Seattle residents will point to their September shellacking of the Niners and the fact that Seahawks' QB Russell Wilson is a career 16-1 at home. Bay Area fans will counter that the Niners playoff experience (a third straight NFC Championship Game appearance) and current eight-game winning streak give them the edge. In reality, it could go either way—though Seattle's much-vaunted home-field advantage is no joke.
Player to Watch: Marshawn Lynch. Sure, the two stud quarterbacks (Wilson and San Fran's Colin Kaepernick) will get most of the pregame attention. But there are few things scarier for an opposing defense than the Seattle running back in Beast Mode. Just ask the Saints. The 49ers’ elite defense has not allowed a 100-yard rusher all season, but Lynch came the closest with 98 yards in Seattle's Week 2 victory. This is strength against strength, and a 100-yard day from Beast Mode will probably send the Seahawks to the Super Bowl.
Coaching Mojo: Advantage, San Francisco. Though he's been an NFL coach for only three years, Jim Harbaugh has established himself as one of the best in the game. His offensive wizardry is well-documented: San Fran's three victories over the Green Bay Packers in the last 13 months are a testament to zigging when your opponent thinks you're going to zag. Perhaps more importantly, Harbaugh has instilled a nasty streak in his players reminiscent of Chuck Daly's Bad Boy Pistons or the 1985 Chicago Bears. Pete Carroll has been a game-changing coach for Seattle, but he doesn't have the innate motivational skills Harbaugh possesses.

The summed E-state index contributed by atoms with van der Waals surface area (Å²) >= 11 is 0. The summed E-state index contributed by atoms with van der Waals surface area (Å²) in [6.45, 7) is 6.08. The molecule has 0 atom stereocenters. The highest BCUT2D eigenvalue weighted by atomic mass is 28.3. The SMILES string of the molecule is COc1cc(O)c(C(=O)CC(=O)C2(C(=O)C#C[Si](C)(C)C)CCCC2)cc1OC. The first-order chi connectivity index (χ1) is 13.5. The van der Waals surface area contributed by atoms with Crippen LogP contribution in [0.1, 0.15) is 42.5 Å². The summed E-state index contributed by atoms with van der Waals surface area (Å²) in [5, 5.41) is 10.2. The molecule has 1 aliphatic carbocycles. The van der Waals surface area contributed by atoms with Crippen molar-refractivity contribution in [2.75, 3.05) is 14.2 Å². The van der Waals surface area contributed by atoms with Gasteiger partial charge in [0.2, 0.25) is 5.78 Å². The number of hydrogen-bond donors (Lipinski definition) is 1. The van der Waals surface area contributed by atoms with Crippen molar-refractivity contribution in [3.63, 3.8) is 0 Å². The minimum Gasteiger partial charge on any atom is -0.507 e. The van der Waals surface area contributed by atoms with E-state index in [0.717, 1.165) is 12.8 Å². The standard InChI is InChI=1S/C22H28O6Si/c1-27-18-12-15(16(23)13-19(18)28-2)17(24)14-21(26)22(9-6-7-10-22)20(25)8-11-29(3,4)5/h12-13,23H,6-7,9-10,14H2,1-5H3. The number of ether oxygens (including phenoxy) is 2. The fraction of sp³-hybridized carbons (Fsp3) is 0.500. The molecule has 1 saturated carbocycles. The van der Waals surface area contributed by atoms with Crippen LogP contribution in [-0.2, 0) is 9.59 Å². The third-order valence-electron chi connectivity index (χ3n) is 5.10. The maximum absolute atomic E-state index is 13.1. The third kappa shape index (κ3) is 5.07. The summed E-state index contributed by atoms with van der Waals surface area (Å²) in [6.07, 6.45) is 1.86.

Fun commercial-break fact: Seattle fans pelted Lynch with congratulatory Skittles after his game-breaking TD run in Seattle's divisional round win over New Orleans on Saturday. Lynch's love affair with the candy is well-documented, and now the team is selling a Beast Mode burger in his honor at its concession stands—with a side of Skittles, of course.
What to expect: San Francisco 24, Seattle 23. This has the feel of an instant classic, and the game will come down to big plays (or big mistakes) in the fourth quarter. I'm going with the NFC Championship Game mainstay: Niners on a last-second field goal.